What It’s Like To Have a Double Mastectomy and Reconstruction

An artist and breast cancer survivor documents her journey through having her breasts removed and rebuilt.

After her diagnosis with breast cancer, artist Jo Beth Ravitz, 58, had lumpectomies, a double mastectomy, and breast reconstruction in short order. During the various surgeries to prepare her body for implants, she couldn't move her arms enough to work on her art.

Breast cancer is the second most common cancer in women, with 1 in 8 women developing it during their lifetime. This type of cancer is when cells in the breast grow out of control and can form a tumor. Breast cancer is thought to be caused by genetic, hormonal, and environmental factors.

Ravitz documented her journey through breast cancer treatment with a diary, excerpted here, while her husband took photos.

Warning: Graphic surgical photos ahead.

01 of 10

I’m Having a Double Mastectomy


It has happened: The margins of my lumpectomies are not clear. So I will have a double mastectomy. It was my choice and, strangely, I made it without hesitation. Both breasts had cancer and the likelihood of recurrence is too great for me to just remove the left breast.

Besides, I want to get on with my life. Enough about breasts. I am so much more than breasts, but oh how I will miss my nipples...

02 of 10

The Day Before Surgery...


Almost every night for a while now, I enter a world of self-pity upon undressing. Tired and vulnerable, my mind loses control. I am one of the lucky women, so why am I mourning my breasts? Is my self-image so tied to my physical appearance?

This picture was taken the day before my mastectomy, which will also mark the beginning of my reconstruction. I've decided to have tissue expanders. They'll inject saline into each casing and then leave the wounds for two weeks. More saline is introduced weekly into the expanders after that, until they are fully inflated. Two months later I'll have implants put in.

03 of 10

...And After


It's not pretty, but it's real. This is what my breasts looked like two weeks after my double mastectomy—immediately after their first saline fill-up.

I am my own inflatable doll—110 cc's of saline went into each breast. The pressure is intense and painful. When the doctor removed the stitches, it was amazing that I didn't burst at the seams. But he said that perhaps I will only need a few more fillings.

04 of 10

I Feel Graceless


I was not surprised this time by the amount of pain that the inflation brought, but I will be so glad when it is over. The doctor says two more visits and then I will be able to just do nothing but stretch until the switch to implants. Boy, do I wish I could sleep on my stomach or sides.

Meanwhile, I bump and stumble as clumsily as an infant, unable to find the grace of my previous body or reach to familiar heights. My posture is pulled down and over my new form. I am a wakeful witness inside my own chrysalis, waiting to break free again and fly.

05 of 10

Pushed and Pulled


It's amazing what becomes familiar. I look in the mirror now and am not jarred by my missing nipples. Tomorrow, bigger breasts and more discomfort, but the countdown will then be for just one more inflation. I can't imagine what will be pushed and pulled this week, or how much more pressure my ribs can stand.

06 of 10



I am now officially a Barbie doll, so out of proportion. One more filling and hopefully just 60 cc's more.

I asked the doctor some more questions about what's to come and got a big surprise: I knew the nipples will be formed by reshaping some scar tissue or flesh on my breast and that the areolae will be skin-grafted from my groin. What I didn't know was that sometimes the hair follicles from the groin continue to grow hair. How odd.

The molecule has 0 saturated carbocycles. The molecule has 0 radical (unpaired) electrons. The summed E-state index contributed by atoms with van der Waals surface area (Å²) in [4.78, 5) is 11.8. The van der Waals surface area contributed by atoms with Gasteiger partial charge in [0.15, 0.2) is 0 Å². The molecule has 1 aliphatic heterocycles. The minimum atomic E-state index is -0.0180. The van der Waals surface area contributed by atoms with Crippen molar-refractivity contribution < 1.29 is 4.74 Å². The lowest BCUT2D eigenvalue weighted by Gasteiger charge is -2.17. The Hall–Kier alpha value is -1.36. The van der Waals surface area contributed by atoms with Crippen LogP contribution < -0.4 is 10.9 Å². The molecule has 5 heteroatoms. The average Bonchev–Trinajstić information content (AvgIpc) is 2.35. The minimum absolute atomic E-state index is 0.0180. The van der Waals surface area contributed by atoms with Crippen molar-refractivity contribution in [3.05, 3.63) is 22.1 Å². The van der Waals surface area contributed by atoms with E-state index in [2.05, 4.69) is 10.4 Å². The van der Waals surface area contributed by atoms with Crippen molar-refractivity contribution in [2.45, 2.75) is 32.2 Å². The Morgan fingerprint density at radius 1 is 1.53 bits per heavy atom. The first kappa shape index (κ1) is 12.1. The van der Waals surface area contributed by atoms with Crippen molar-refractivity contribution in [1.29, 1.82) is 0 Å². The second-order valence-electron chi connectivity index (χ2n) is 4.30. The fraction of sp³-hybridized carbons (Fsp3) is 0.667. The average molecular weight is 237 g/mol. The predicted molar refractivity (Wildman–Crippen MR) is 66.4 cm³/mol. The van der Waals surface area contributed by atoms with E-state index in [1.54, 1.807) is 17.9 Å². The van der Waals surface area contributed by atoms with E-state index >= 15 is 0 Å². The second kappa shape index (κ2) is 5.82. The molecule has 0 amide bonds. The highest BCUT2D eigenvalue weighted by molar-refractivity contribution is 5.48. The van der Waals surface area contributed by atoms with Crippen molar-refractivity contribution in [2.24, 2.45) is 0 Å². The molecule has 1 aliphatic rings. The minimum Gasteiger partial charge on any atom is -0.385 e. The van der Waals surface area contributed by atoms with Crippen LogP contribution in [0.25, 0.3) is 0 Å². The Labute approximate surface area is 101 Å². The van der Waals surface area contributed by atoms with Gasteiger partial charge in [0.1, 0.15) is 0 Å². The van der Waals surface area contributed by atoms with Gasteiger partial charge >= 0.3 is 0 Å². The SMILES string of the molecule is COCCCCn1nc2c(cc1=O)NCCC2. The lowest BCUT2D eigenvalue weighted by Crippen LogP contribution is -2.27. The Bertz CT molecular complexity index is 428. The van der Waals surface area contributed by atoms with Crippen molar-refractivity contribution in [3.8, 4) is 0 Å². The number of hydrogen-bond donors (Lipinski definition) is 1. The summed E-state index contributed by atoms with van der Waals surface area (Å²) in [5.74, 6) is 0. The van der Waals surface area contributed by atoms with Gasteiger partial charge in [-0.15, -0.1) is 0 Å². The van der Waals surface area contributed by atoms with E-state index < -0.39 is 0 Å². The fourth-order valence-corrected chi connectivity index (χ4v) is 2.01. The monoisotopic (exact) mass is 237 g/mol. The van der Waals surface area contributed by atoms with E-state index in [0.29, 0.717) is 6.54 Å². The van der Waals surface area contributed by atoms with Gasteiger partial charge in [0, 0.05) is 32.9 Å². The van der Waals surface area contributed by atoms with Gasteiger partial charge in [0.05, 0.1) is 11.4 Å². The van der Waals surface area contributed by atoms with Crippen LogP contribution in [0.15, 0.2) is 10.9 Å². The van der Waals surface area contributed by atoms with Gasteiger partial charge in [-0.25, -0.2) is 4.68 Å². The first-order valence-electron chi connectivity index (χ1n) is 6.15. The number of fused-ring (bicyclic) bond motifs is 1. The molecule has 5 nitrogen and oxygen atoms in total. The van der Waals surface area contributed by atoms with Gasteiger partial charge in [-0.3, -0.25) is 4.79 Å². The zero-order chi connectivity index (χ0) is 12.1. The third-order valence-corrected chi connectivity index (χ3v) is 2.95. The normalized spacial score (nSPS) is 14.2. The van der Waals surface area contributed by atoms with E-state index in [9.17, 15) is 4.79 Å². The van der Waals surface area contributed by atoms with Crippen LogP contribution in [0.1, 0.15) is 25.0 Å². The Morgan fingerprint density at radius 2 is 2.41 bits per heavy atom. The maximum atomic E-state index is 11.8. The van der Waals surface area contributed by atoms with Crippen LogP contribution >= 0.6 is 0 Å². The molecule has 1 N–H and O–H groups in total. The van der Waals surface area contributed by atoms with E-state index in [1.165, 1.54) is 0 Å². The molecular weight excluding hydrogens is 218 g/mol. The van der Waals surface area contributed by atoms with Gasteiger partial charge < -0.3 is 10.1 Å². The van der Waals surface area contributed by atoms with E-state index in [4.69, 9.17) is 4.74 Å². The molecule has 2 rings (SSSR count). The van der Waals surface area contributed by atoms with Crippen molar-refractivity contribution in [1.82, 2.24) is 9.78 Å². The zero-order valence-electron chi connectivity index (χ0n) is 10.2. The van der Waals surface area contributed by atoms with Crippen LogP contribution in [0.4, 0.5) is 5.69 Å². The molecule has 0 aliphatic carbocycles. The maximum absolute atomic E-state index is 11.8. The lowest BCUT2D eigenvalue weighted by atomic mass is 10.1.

07 of 10

Feeling Lucky


The last expansion was yesterday and it's difficult to breathe. I keep reminding myself that this is the last time I will feel this pain in the connecting tissue in my armpits, the pushing in and back, the trouble sitting upright.

I know that I have been lucky to find the cancer at such an early stage, especially if this is the worst part. But, I forget that sometimes. There's a man in my neighborhood who is missing an arm. He laughs with his family and goes about his business, seeming to cherish every moment.

08 of 10



Here I am six months after implant surgery. It was a two-hour procedure: The doctor opened the first incisions, on the armpit sides, about three inches. He deflated the expanders and inserted the implants. Then I had to heal.

Tomorrow my body changes again when they give me nipples. My breasts will be complete with the cherries on top.

As I feared, the memory of my original body has diminished and now I will have a lifetime to become accustomed to a new set of breasts and nipples. This is so strange and remarkable.

09 of 10

Cherries on Top


One month after nipple surgery, I'm still a little tender around the scarring.

When I woke up from surgery, the doctor told me that scar tissue around one of my implants had pushed it into a new position, so he had to replace it. I'm definitely more comfortable now, but I do have a pucker in my skin due to the new positioning.

I've come to realize that this may not be the last surgery I'll need for these implants. They, just like the rest of me, will need maintenance. My evolution continues.

10 of 10

About the Author


Artist Jo Beth Ravitz, who lives in Brooklyn, N.Y., was diagnosed with stage I invasive ductal carcinoma breast cancer on Halloween in 2003. During the breast reconstruction that followed her 2004 double mastectomy, she was unable to use her arms to work on art, so she turned to words while her husband took the photographs.

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  1. National Institute of Environmental Health Sciences. Breast cancer.

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